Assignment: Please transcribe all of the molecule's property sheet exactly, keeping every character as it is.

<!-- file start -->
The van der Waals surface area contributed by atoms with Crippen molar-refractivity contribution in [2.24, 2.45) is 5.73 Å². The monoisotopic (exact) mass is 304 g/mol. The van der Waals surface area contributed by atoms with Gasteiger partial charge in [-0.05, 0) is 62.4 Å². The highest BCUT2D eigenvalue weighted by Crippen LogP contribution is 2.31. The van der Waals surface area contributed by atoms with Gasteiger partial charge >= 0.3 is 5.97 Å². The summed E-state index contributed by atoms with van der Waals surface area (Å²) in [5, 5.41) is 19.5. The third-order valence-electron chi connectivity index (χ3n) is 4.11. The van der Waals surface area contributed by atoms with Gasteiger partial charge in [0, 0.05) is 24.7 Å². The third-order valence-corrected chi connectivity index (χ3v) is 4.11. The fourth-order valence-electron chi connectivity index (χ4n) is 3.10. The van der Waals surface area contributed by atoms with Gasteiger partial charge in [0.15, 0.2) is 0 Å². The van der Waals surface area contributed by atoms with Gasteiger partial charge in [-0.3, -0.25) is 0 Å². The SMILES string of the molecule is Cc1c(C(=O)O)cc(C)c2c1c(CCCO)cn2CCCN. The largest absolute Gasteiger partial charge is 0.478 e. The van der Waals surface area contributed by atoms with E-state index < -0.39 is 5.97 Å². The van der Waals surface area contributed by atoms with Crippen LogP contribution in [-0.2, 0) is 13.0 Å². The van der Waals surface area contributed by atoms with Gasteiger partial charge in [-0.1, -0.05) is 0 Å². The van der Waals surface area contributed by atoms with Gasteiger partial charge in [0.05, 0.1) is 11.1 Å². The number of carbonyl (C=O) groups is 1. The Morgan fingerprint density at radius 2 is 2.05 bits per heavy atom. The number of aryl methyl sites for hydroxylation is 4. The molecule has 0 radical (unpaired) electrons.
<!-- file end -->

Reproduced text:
The van der Waals surface area contributed by atoms with Crippen molar-refractivity contribution in [2.24, 2.45) is 5.73 Å². The monoisotopic (exact) mass is 304 g/mol. The van der Waals surface area contributed by atoms with Gasteiger partial charge in [-0.05, 0) is 62.4 Å². The highest BCUT2D eigenvalue weighted by Crippen LogP contribution is 2.31. The van der Waals surface area contributed by atoms with Gasteiger partial charge >= 0.3 is 5.97 Å². The summed E-state index contributed by atoms with van der Waals surface area (Å²) in [5, 5.41) is 19.5. The third-order valence-electron chi connectivity index (χ3n) is 4.11. The van der Waals surface area contributed by atoms with Gasteiger partial charge in [0, 0.05) is 24.7 Å². The third-order valence-corrected chi connectivity index (χ3v) is 4.11. The fourth-order valence-electron chi connectivity index (χ4n) is 3.10. The van der Waals surface area contributed by atoms with Gasteiger partial charge in [0.15, 0.2) is 0 Å². The van der Waals surface area contributed by atoms with Gasteiger partial charge in [-0.3, -0.25) is 0 Å². The SMILES string of the molecule is Cc1c(C(=O)O)cc(C)c2c1c(CCCO)cn2CCCN. The largest absolute Gasteiger partial charge is 0.478 e. The van der Waals surface area contributed by atoms with E-state index < -0.39 is 5.97 Å². The van der Waals surface area contributed by atoms with Crippen LogP contribution in [-0.2, 0) is 13.0 Å². The van der Waals surface area contributed by atoms with Gasteiger partial charge in [-0.1, -0.05) is 0 Å². The van der Waals surface area contributed by atoms with Gasteiger partial charge in [0.05, 0.1) is 11.1 Å². The number of carbonyl (C=O) groups is 1. The Morgan fingerprint density at radius 2 is 2.05 bits per heavy atom. The number of aryl methyl sites for hydroxylation is 4. The molecule has 0 radical (unpaired) electrons.